Research in the Skaggs School of Pharmacy and Pharmaceutical Sciences is overseen by Dr. David Ross, the Associate Dean of Research and Graduate Studies (ADRGS). Dr. Ross serves as the chief research officer of the school and as the school’s lead representative on research matters both internally and externally. His primary responsibilities include facilitating activities in basic, translational and clinical research, implementation of strategic research directions in the school, oversight of grants management, and overseeing graduate studies at the MS and PhD levels.
Personalized or precision medicine necessitates a comprehensive and integrated approach to mechanisms underlying drug action. As described below, while pursuing new initiatives in Clinical and Translational Sciences, Pharmacogenomics, Systems Approaches, Medicinal Chemistry and Drug Discovery, the school also continues to build in its core areas of Pharmaceutical Biotechnology, Biophysics, Toxicology and Cancer Pharmacology, as well as in Pharmaceutical Outcomes Research and multiple clinical specialties.
Pharmaceutical Biotechnology. With its roots in classical pharmaceutics, Pharmaceutical Biotechnology focuses on newer macromolecular pharmaceuticals such as proteins and nucleic acids. Especially relevant for vaccines and therapeutic antibodies, this area of study focuses on stability, formulation and targeted delivery. With co-directors from both the Department of Pharmaceutical Sciences and the Department of Chemical Engineering at the University of Colorado Boulder, the Center for Pharmaceutical Biotechnology is recognized for its innovative research, excellence in PhD education and annual conferences attracting scientists from around the globe.
Biophysics explores the thermodynamic and kinetic mechanisms responsible for biological regulation. Areas of emphasis include analysis of transcription factor-gene promoter interactions; characterization of viral assembly and DNA packaging; and studies of protein stability and misfolding in human diseases.
Toxicology focuses on elucidation of molecular mechanisms of toxicity of drugs and pollutants, and includes metabolic, pharmacogenomics, proteomic and metabolomics approaches. These techniques allow studies of individual susceptibility and isolation of predictive biomarkers of toxicity.
Pharmacology is the study of the effects of drugs on the body including specific effects on cells, tissues or organ systems. Pharmacology is a broad field and specialty areas in the department include cancer pharmacology, neuropharmacology, immuno-pharmacology, antiviral pharmacology, renal pharmacology, and ocular pharmacology.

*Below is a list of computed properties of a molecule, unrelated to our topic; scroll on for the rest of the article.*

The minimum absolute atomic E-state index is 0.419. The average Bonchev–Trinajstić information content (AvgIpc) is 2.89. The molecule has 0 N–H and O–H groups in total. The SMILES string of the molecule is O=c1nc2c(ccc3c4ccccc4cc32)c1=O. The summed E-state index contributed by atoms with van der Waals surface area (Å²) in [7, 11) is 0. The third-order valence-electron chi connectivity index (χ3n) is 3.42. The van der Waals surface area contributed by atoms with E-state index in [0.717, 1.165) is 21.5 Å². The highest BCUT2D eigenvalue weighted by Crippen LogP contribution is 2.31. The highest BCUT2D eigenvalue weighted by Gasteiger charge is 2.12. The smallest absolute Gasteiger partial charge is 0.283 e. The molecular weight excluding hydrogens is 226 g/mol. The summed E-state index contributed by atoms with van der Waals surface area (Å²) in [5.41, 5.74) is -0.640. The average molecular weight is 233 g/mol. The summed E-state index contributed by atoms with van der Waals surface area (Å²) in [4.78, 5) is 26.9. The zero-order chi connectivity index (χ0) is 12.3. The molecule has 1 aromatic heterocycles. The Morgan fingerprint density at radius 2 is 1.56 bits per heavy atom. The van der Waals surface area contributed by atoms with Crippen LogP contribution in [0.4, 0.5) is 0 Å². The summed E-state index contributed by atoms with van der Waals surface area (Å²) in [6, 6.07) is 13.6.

Clinical and Translational Sciences examines the importance of pharmacokinetics, pharmacodynamics and pharmacogenetics that influence clinical response. The Center for Translational Pharmacokinetics and Pharmacogenomics was developed to provide a focus in this area of clinical pharmacology for investigators across the campus and region.
Drug Discovery. Areas of focus include structure based drug design, computational modeling of drug-target interactions and natural product chemistry. The medicinal chemistry focus is supported by three integrated drug discovery core facilities:
The Computational Chemistry and Biochemistry core facility provides molecular docking studies, pharmacophore modeling, ligand design, virtual screening of compound libraries and computational modeling of protein-protein interactions. The Medicinal Chemistry core facility performs synthesis, analysis, metabolic studies and assistance in lead compound optimization. The High Throughput Screening (HTS) core facility performs validation of screens for applications and screening of compound libraries against potential therapeutic targets.
Systems Approaches. Since many of the research applications employed today require the use of combined omic approaches, the department operates a Mass Spectrometry core facility, which provides analytical resources for metabolomics, proteomic and small molecule analysis. These resources facilitate biomarker analysis and allow complete analysis of metabolomics and proteomic changes associated with drugs and toxicants. Bioinformatic approaches and studies of the microbiome allow an integrated systems approach to mechanisms of drug action.
Nanomedicine and Nanosafety. A critical mass of investigators exploit nanoparticles for targeted drug delivery and imaging. Nanoparticles can also induce immune mediated effects and other toxicities so the Colorado Center for Nanomedicine and Nanosafety was established to provide a focus for nano-based research in the state.
Pharmaceutical Outcomes Research is one area of expertise in the Department of Clinical Pharmacy and is led by faculty in the Center for Pharmaceutical Outcomes Research. The center has also been recently developed to provide a focus for outcomes research activities in the state.
Colorado Consortium for the Prevention of Prescription Drug Abuse. The consortium coordinates Colorado’s response to the misuse of medications such as opioids, stimulants, and sedatives. The consortium’s mission is to reduce prescription drug misuse and abuse in Colorado by developing policies, programs, and partnerships with the many Colorado agencies, organizations, and community coalitions addressing one of the state’s major public health crises.
The Colorado Center for Personalized Medicine (CCPM), based in the School of Medicine, is a major multi-institutional collaboration between the University of Colorado, UCHealth, and Children’s Hospital Colorado. CCPM focuses on personalized medicine research, biobanking of samples across the health system, and application of personalized approaches to clinical care. SSPPS faculty are heavily involved in pharmacogenomic research and the clinical integration of preemptive pharmacogenomic testing to improve the safety and efficacy of drug therapy for patients at UCHealth.